About HMS Belfast
HMS Belfast is a Royal Navy light cruiser ship that played a role in both World War II and the Korean War. It is now open to the public in London under the remit of the Imperial War Museum.
Launched in March 1938, HMS Belfast was commissioned by the Royal Navy in 1939, not long before the outbreak of World War II.
World War II
During the war, HMS Belfast took part in the blockade on Germany, patrolling northern waters from the Scapa Flow naval base in Orkney. Having managed to intercept SS Cap Norte - a German liner - in 1939, HMS Belfast was then severely damaged by a mine later that same year.
For almost three years, HMS Belfast would not sail as part of the fleet again, yet during this time, the ship was overhauled and massively upgraded. In fact, when she returned to the action in 1943, HMS Belfast was one of the Navy’s most formidable vessels and certainly its largest. As such, she was designated the flagship of the Tenth Cruiser Squadron, which protected Arctic convoys travelling to the Soviet Union.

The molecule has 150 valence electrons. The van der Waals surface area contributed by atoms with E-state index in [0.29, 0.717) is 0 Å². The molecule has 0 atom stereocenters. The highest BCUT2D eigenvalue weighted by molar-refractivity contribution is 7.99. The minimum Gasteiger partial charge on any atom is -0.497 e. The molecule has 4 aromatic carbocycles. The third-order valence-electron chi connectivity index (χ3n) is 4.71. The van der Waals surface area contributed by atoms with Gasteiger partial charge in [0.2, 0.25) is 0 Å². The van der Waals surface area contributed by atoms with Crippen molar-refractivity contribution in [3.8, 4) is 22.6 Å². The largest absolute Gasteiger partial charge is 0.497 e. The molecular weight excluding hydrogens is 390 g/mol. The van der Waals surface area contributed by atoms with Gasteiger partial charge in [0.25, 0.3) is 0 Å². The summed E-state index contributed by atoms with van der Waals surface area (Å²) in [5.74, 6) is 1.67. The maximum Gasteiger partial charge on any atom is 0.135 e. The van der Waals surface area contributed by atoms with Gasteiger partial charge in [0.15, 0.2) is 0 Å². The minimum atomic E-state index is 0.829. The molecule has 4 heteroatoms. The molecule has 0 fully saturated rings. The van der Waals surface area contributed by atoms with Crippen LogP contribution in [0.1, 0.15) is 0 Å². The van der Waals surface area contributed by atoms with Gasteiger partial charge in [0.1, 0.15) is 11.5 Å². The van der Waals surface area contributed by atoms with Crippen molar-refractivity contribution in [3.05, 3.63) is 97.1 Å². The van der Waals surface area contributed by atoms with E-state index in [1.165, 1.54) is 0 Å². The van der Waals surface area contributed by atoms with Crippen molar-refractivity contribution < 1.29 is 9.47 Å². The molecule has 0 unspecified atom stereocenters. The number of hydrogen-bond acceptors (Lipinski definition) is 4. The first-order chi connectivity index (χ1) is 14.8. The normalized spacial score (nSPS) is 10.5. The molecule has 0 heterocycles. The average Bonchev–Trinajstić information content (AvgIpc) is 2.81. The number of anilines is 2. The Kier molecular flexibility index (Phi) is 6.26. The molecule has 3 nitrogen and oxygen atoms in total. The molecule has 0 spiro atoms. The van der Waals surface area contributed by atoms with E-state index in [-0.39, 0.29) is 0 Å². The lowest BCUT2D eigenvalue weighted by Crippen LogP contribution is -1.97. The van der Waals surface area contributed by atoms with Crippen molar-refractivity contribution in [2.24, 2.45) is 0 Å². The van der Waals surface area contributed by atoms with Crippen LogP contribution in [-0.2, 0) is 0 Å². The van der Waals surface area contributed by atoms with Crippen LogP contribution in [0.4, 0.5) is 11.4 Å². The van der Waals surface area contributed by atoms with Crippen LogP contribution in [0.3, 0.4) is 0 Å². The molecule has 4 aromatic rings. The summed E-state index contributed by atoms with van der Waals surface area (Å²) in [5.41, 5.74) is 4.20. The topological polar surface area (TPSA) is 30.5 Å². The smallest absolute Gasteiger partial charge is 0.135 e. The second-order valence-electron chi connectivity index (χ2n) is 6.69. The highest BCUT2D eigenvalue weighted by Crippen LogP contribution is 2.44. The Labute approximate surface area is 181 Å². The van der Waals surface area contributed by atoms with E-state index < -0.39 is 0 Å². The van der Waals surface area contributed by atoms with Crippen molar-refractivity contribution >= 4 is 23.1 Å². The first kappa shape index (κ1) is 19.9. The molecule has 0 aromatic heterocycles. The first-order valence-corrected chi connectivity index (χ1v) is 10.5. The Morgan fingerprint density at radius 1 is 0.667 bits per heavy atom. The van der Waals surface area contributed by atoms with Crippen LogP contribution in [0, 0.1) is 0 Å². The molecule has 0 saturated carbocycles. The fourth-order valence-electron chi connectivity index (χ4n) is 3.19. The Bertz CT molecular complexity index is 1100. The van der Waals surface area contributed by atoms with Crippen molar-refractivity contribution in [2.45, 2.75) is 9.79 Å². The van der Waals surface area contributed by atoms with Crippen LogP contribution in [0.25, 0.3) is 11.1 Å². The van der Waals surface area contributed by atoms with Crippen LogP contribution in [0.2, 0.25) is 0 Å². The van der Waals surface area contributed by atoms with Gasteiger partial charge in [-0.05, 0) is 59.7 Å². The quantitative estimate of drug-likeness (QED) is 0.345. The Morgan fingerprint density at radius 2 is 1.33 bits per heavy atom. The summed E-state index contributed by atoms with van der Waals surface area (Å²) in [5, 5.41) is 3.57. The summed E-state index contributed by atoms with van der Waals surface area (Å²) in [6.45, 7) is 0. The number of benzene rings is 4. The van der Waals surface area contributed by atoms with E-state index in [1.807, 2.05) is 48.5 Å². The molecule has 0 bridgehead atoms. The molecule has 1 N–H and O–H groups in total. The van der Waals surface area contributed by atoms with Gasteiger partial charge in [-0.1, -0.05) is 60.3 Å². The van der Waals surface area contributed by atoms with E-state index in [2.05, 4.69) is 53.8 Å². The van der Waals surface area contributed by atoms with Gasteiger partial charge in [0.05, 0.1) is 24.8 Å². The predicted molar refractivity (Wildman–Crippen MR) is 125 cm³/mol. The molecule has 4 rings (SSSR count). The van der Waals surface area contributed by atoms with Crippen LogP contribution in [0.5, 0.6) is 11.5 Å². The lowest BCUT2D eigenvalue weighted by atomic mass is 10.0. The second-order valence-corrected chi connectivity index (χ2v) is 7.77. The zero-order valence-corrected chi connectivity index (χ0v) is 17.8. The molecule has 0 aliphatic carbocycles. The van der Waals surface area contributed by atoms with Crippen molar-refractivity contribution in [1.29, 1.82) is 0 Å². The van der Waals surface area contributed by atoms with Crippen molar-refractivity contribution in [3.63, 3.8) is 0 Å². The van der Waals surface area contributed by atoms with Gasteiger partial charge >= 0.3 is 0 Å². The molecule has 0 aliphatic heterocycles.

Some of the most important successes of HMS Belfast was its contribution to the sinking of the German battle cruiser Scharnhorst during the Battle of the North Cape in December 1943, its assistance in disabling the German’s last heavy surface unit, Tirpitz, in 1944 and its part in ‘Operation 'Neptune', the naval element of the Normandy Landings of D-Day, also in 1944.
End of World War II
At the end of and after the Second World War, HMS Belfast carried out several roles in the Far East, including helping to evacuate prisoners from internment camps and taking part in peace keeping missions.
Korean War And After
HMS Belfast’s next wartime role would occur in the 1950s, during the Korean War, where she was one of the first ships to go into action to support American and South Korean Troops. This gruelling undertaking would end on 27 September 1952, after which HMS Belfast was involved in a few peacetime missions before finally being taken to London in 1971.